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CRISPR-LbCpf1 prevents choroidal neovascularization in a mouse model of age-related macular degeneration

Cited 36 time in Web of Science Cited 35 time in Scopus
Authors
Koo, Taeyoung; Park, Sung Wook; Jo, Dong Hyun; Kim, Daesik; Kim, Jin Hyoung; Cho, Hee-Yeon; Kim, Jeungeun; Kim, Jeong Hun; Kim, Jin-Soo
Issue Date
2018-05
Citation
Nature Communications, Vol.9 No.1, p. 1855
Abstract
LbCpf1, derived from Lachnospiraceae bacterium ND2006, is a CRISPR RNA-guided endonuclease and holds promise for therapeutic applications. Here we show that LbCpf1 can be used for therapeutic gene editing in a mouse model of age-related macular degeneration (AMD). The intravitreal delivery of LbCpf1, targeted to two angiogenesis-associated genes encoding vascular endothelial growth factor A (Vegfa) and hypoxia inducing factor 1a (Hif1a), using adeno-associated virus, led to efficient gene disruption with no apparent off-target effects in the retina and retinal pigment epithelium (RPE) cells. Importantly, LbCpf1 targeted to Vegfa or Hif1a in RPE cells reduced the area of laser-induced choroidal neovascularization as efficiently as aflibercept, an anti-VEGF drug currently used in the clinic, without inducing cone dysfunction. Unlike aflibercept, LbCpf1 targeted to Vegfa or Hif1a achieved a long-term therapeutic effect on CNV, potentially avoiding repetitive injections. Taken together, these results indicate that LbCpf1-mediated in vivo genome editing to ablate pathologic angiogenesis provides an effective strategy for the treatment of AMD and other neovascularization-associated diseases.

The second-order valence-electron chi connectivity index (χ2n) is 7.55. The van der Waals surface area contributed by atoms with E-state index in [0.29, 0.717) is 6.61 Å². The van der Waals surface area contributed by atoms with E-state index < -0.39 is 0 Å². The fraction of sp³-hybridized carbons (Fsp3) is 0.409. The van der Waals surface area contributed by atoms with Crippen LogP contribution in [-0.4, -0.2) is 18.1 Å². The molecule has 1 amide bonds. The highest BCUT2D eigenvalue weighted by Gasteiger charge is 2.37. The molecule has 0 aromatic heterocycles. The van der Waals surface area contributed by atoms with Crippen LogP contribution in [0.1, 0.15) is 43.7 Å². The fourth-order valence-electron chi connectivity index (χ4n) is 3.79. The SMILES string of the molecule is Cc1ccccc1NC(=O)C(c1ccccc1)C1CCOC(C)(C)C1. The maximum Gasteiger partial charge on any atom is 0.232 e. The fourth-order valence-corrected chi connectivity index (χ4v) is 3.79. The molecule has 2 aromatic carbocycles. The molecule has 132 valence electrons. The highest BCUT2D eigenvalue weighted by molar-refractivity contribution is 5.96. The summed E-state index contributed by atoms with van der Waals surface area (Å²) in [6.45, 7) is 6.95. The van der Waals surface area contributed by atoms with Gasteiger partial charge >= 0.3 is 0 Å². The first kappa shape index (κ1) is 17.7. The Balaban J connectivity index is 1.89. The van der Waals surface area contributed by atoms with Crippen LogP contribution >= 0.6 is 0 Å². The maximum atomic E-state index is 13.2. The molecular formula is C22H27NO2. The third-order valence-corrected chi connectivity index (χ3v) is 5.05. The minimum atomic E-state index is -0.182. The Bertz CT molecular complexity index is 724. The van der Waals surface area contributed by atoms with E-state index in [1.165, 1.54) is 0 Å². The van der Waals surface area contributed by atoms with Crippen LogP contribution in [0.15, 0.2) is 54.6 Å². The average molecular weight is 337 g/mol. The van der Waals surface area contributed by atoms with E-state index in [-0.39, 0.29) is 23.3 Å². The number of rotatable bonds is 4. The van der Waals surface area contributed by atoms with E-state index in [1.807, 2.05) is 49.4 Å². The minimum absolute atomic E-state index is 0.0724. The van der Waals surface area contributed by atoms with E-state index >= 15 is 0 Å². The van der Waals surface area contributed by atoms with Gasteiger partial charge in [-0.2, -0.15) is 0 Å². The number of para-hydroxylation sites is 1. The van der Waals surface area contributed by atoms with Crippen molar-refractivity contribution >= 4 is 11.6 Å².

ISSN
2041-1723
URI
https://hdl.handle.net/10371/165703
DOI
https://doi.org/10.1038/s41467-018-04175-y
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